Depression

Depression or depressive feelings can affect adolescents, young adults and adults.  This illness is caused by a combination of genetic, biological, environmental and psychological factors.  Research studies suggest that depression is a brain disorder.  Chemicals used in the brain for communication are out of balance. Depression affects about 1 in 10 adults, and women are affected more than men.  

It is normal to have the "blues" or have the 'blahs".  Everyday ups and downs are normal as well.  However, if the "low" feelings and "down" mood lasts for 2 weeks or more, the condition may be depression and it is important to seek professional help.

Here is one person's story that describes what depression is like.  This personal story can also be found on the National Institute of Mental Health's website.

"It was really hard to get out of bed in the morning.  I just wanted to hide under the covers and not talk to anyone.  I didn't feel much like eating and I lost a lot of weight.  Nothing seemed fun anymore.  I was tired all the time, and I wasn't sleeping well at night.  But I knew I had to keep going because I've got kids and a job.  It just felt so impossible, like nothing was going to change or get better."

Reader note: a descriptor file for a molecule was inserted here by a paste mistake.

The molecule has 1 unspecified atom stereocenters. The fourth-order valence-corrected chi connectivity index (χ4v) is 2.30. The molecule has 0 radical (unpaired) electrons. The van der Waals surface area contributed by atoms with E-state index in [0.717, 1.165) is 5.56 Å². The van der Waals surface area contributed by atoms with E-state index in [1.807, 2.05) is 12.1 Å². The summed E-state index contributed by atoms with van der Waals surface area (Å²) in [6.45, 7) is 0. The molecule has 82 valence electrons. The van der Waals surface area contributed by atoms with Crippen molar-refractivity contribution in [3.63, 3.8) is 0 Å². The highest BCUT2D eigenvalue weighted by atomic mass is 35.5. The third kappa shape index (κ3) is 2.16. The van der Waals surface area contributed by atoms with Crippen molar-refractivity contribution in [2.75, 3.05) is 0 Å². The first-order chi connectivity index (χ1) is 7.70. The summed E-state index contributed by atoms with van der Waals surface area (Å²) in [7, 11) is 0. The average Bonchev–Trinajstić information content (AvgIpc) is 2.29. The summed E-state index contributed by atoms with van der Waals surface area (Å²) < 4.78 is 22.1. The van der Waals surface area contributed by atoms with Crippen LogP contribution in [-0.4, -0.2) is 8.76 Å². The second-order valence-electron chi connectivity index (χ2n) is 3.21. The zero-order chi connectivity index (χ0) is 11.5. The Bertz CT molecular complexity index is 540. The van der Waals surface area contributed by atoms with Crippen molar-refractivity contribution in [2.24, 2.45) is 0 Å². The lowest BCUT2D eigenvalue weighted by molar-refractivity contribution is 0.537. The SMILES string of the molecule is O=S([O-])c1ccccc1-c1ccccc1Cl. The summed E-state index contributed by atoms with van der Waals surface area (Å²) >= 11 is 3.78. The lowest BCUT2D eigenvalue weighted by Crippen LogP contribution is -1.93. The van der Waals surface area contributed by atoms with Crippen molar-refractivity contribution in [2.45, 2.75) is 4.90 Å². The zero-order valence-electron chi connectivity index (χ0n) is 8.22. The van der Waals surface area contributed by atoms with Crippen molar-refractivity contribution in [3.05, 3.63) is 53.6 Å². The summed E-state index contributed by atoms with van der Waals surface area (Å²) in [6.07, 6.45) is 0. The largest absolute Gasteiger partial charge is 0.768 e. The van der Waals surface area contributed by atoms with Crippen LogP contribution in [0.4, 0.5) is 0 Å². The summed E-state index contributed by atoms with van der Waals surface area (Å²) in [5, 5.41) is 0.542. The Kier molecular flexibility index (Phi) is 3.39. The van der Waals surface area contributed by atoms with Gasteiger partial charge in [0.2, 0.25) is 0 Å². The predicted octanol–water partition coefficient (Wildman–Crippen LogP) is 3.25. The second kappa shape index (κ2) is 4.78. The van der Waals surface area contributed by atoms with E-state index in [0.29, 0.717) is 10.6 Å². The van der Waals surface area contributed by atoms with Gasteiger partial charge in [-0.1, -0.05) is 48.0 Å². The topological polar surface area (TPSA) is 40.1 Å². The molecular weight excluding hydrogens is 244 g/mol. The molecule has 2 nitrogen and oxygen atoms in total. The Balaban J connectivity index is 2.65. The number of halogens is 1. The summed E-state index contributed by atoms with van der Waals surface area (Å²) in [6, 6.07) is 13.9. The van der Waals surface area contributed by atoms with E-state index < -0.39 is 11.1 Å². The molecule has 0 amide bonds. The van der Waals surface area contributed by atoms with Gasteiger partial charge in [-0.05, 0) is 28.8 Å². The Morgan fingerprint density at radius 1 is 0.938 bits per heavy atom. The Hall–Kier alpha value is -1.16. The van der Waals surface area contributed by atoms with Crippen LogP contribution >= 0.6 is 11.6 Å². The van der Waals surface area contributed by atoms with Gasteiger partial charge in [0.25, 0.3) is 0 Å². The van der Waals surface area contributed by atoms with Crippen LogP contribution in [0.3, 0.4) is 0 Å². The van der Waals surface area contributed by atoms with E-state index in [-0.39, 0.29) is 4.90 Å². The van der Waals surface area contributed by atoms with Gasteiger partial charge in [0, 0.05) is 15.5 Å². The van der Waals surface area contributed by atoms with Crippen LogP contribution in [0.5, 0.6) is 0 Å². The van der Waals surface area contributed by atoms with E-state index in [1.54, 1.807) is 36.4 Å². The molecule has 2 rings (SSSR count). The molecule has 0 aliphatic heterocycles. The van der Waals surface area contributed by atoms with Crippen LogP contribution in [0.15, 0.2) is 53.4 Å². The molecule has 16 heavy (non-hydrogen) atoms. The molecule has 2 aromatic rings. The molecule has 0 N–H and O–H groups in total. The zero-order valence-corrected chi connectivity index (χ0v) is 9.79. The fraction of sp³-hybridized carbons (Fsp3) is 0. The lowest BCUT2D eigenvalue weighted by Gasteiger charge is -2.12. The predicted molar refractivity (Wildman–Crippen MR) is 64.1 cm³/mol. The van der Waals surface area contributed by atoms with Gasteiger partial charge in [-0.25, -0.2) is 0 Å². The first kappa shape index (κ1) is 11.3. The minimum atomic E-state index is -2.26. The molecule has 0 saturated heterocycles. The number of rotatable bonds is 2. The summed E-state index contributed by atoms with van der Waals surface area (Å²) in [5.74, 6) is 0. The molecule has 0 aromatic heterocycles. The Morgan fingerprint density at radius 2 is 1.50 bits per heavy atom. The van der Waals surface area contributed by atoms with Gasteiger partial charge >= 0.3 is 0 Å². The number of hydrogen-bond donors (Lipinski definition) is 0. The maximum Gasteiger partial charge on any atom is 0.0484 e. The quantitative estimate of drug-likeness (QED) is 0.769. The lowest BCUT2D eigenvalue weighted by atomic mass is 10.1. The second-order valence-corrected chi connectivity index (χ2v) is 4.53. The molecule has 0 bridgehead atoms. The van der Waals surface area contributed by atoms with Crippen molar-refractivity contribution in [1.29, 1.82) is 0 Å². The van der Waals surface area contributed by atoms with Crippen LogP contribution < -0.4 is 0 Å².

Some symptoms of depression are lack of pleasure, feelings of worthlessness, being overly sensitive and feeling trapped. Additionally, an increase or decrease in weight, a change in sleep patterns, fatique and lack of concentration are other common symptoms.

Depression is a treatable illness.  For instance, therapy will help regain feelings of pleasure and worthiness.  It will also help individuals feel empowered.  

If you are feeling depressed, tell a trustworthy friend or relative and seek out a mental health practitioner.